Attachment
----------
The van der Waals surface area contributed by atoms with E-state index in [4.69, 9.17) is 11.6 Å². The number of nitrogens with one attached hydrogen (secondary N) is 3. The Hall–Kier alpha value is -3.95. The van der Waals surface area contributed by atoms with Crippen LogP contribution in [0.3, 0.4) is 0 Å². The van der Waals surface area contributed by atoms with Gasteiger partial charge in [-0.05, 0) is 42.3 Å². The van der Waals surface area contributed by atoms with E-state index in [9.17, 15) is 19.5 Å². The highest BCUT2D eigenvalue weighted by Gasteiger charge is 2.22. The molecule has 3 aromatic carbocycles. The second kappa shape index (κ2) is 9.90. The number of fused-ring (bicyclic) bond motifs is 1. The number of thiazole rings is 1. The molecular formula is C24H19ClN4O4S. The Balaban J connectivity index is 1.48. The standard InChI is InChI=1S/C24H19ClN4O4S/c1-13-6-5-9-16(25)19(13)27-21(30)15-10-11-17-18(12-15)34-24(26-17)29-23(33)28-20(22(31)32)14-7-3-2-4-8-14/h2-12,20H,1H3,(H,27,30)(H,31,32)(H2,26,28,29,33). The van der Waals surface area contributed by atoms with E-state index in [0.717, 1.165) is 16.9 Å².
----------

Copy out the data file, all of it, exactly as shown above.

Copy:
The van der Waals surface area contributed by atoms with E-state index in [4.69, 9.17) is 11.6 Å². The number of nitrogens with one attached hydrogen (secondary N) is 3. The Hall–Kier alpha value is -3.95. The van der Waals surface area contributed by atoms with Crippen LogP contribution in [0.3, 0.4) is 0 Å². The van der Waals surface area contributed by atoms with Gasteiger partial charge in [-0.05, 0) is 42.3 Å². The van der Waals surface area contributed by atoms with E-state index in [9.17, 15) is 19.5 Å². The highest BCUT2D eigenvalue weighted by Gasteiger charge is 2.22. The molecule has 3 aromatic carbocycles. The second kappa shape index (κ2) is 9.90. The number of fused-ring (bicyclic) bond motifs is 1. The number of thiazole rings is 1. The molecular formula is C24H19ClN4O4S. The Balaban J connectivity index is 1.48. The standard InChI is InChI=1S/C24H19ClN4O4S/c1-13-6-5-9-16(25)19(13)27-21(30)15-10-11-17-18(12-15)34-24(26-17)29-23(33)28-20(22(31)32)14-7-3-2-4-8-14/h2-12,20H,1H3,(H,27,30)(H,31,32)(H2,26,28,29,33). The van der Waals surface area contributed by atoms with E-state index in [0.717, 1.165) is 16.9 Å².